View Full Version : Come In Sucker. How Are They Trying To Suck Us Back Into Feudalism. WMV files Available.

04-15-2005, 01:17 AM
"The Return Of Feudalism Under The Guise Of "The Commons"

The Lefts wet dream... Here is the perfect example of where we are being led...straight back into Feudalism by the sheep like Left. The Right (orchestrated by the Banking Elite) creates the problem...unrestrained capital, greed, irresponsible business practice and then you are told the solution by the same Banking Elite funded Left...a return to the 'commons' whereby an aristocratic, church elite administer (steward) the land by Gods good grace and you work it...no one owns it ;)...hmmmm, sounds like another great idea permeated at the beginning of last century. What was that called again...It's classic Problem---->Reaction---->Solution...come in sucker.


It should also be noted that another equally vile concept is doing the rounds and gathering strength...that the Bill Of Rights & Constitution was written by a bunch of rich, white guys who only wanted to protect their ill gotten gains from the State. Therefore...the proletariat should immediately throw off this evil bit of paper and let the U.N write them a new one...replete with lots of Secular Humanistic 'feel good' talk...How do they get away with this shit! I actually think I hate the Left more than I do the so called right.

04-15-2005, 06:50 AM
After watching this little clip I have a few objections, my dear.;-)

The woman in the end, Elaine Bernard, seems to me to be of the Socialist/Communist persuasion, when she's stating that "what we're seeing is yet another enclosure and... private taking of the "commons."

Commons being large areas of land, farmed by farmers, administered by the Church in 14th-16th century Europe, called "enclosure movements" by Jeremy Rifkin talking in the beginning of the clip.
Jeremy Rifkin also seem to lean very left of centre.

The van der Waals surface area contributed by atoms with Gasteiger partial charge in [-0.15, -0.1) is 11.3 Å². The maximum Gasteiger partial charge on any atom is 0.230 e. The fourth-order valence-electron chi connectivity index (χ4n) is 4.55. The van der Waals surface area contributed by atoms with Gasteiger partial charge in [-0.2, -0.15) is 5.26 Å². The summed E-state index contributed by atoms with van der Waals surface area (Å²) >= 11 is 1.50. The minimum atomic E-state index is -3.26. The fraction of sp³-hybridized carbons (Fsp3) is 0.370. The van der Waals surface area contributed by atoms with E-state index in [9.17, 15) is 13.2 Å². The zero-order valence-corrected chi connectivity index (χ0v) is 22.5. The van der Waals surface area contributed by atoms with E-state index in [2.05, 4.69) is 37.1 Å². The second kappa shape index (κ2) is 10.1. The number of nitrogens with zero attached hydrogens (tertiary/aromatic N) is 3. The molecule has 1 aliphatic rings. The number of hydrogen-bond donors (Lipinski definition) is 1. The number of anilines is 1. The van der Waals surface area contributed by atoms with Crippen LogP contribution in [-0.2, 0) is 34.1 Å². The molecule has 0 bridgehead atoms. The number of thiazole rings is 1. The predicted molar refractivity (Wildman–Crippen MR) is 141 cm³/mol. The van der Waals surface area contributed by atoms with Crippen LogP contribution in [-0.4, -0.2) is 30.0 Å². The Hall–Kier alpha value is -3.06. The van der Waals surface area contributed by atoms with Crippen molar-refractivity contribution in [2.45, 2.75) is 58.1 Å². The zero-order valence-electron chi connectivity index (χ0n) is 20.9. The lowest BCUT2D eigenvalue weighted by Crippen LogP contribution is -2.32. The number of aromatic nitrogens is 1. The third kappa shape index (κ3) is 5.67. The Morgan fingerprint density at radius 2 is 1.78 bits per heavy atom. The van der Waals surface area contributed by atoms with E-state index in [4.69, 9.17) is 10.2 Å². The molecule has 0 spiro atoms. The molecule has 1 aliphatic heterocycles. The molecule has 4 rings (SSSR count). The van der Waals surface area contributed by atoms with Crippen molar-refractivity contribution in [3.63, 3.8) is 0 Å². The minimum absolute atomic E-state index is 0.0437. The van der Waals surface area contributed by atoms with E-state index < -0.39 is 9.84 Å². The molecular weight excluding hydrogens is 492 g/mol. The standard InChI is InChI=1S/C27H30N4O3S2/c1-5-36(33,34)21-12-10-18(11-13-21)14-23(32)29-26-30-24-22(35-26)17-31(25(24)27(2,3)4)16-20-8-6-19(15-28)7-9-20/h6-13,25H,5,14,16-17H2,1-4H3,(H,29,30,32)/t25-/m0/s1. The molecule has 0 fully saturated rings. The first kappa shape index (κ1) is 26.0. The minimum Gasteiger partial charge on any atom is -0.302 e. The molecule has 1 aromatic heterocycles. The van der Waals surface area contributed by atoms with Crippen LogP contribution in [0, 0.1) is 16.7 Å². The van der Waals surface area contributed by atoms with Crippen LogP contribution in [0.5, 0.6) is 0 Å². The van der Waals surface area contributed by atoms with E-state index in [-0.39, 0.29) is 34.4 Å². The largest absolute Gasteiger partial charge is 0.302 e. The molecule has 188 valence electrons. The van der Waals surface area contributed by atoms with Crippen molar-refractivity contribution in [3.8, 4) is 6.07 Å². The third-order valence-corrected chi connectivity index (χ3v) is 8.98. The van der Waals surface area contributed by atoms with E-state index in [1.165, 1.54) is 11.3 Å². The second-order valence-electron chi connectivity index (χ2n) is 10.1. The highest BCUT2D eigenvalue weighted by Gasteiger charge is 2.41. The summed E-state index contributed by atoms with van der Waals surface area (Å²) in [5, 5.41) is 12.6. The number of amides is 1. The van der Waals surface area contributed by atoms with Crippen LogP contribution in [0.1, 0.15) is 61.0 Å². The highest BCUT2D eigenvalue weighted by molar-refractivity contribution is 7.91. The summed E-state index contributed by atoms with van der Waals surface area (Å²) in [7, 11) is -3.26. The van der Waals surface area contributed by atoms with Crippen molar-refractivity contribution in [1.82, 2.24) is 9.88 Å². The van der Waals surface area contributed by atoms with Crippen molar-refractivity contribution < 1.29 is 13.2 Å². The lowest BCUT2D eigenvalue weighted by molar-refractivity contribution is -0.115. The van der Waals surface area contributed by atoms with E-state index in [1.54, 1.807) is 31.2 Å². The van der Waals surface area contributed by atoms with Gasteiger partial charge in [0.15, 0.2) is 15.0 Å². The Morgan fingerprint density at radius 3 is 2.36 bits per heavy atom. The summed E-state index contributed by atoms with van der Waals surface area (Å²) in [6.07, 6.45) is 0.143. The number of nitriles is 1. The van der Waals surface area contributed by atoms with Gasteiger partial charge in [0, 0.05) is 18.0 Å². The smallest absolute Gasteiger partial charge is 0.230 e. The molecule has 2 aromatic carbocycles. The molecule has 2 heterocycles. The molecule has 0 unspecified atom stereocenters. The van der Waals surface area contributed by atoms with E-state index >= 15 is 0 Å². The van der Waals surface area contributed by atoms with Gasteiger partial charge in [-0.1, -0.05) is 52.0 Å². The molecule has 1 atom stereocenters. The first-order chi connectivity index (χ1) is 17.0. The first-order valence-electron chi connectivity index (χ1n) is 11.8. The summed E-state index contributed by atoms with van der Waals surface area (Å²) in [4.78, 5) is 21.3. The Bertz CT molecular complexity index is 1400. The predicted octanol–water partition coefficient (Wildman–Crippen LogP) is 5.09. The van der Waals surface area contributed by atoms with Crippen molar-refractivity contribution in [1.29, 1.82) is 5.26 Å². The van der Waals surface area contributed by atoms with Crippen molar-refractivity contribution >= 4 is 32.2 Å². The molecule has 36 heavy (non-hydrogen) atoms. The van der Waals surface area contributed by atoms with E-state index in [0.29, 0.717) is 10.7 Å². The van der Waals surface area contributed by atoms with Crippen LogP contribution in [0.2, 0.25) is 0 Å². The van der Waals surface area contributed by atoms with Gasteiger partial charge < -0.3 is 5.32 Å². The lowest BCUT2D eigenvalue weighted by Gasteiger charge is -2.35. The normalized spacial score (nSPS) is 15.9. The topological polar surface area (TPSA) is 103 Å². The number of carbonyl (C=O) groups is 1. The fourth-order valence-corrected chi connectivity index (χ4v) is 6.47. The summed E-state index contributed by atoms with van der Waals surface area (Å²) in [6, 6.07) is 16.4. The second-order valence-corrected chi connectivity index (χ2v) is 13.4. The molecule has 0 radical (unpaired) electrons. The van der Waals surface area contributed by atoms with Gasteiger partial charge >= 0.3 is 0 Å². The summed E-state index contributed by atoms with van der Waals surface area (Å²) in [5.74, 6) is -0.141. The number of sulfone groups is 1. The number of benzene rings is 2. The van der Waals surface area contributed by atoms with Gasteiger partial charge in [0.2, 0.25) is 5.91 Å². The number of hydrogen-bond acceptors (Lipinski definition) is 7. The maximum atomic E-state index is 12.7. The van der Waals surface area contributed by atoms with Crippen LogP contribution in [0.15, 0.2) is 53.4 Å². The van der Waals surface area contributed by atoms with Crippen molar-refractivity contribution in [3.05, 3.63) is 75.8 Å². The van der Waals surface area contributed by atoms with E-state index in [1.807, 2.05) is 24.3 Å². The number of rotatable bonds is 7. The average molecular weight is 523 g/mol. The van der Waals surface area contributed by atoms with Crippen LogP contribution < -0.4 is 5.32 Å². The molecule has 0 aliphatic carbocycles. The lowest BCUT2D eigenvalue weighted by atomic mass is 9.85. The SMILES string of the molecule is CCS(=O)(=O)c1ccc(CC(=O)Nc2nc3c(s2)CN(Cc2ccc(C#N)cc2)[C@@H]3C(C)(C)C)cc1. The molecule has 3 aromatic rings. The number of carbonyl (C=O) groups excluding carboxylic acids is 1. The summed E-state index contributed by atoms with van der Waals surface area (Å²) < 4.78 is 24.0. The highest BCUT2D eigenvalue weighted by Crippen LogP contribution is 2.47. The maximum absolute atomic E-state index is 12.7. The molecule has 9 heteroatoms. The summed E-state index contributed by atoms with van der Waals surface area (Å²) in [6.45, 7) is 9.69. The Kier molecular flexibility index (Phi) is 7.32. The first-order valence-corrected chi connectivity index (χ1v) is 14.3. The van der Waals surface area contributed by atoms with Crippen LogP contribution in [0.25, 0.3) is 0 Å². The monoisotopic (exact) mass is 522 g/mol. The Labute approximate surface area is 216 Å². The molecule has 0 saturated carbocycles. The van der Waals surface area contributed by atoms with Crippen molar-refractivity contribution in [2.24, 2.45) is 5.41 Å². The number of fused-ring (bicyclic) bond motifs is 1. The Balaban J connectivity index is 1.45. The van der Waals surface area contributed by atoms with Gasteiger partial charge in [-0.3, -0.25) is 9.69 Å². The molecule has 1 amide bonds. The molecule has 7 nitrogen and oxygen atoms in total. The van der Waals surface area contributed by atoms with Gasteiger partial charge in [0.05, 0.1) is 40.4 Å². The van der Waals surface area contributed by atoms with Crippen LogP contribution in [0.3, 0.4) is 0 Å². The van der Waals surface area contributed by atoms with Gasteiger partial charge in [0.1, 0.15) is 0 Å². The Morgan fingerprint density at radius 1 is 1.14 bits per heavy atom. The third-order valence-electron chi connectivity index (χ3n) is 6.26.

They both don't seem to like private ownership very much and think that everything should belong to "everybody" - it should be "common property".

This article below is by one of my favourites, Butler Shaffer and says very clearly and logically why PRIVATE PROPERTY is in practice equal to PRIVATE LIBERTY.

BTW, the slogan of the French Revolution, as everyone knows is "Liberty, Equality, Brotherhood". But the Socialist/Illuminist conspirators responsible for the French Revolution excluded a fourth concept from the original, and that was PRIVATE OWNERSHIP.

(excerpt from <a href="http://www.aei.org/publications/filter.all,pubID.10009/pub_detail.asp">THIS ARTICLE</a>)
"Much of the history of the last two centuries has revolved around the pursuit of a single idea—socialism. It has been the most popular political idea man has ever invented. In some ways, even the great religions cannot compare. Christianity, the most widely embraced religion in history, today claims adherence by one third of the human race, a proportion reached about a century ago, in other words, after 1,900 years. It took Christianity 300 years before it could claim to speak for ten percent of the world’s people. By comparison, within 150 years after the term "socialism" was coined, roughly 60 percent of the human race found itself living under socialist rule of one kind or another.

Of course, not all who lived under socialism adhered to it philosophically, but vast numbers did adhere to socialism philosophically. No other political belief claimed the allegiance of so many voters or party members. Nor was there any in which so much energy and hope was invested.

The story of socialism began in the French revolution. The rights it first proclaimed—"liberty, property, security"—closely resembled the American triad of "life, liberty, and the pursuit of happiness." However, soon a fourth was added—equality. To be sure, the Americans had proclaimed that men were "created equal," but the French innovation was to include "equality" among the mandatory pursuits of government. "Equality" was no longer simply a moral value which needed to be asserted but a condition of life which needed to be fostered. And, to this the revolutionaries added still another objective, brotherhood, so that the enduring slogan of the Revolution became "liberty, equality, brotherhood."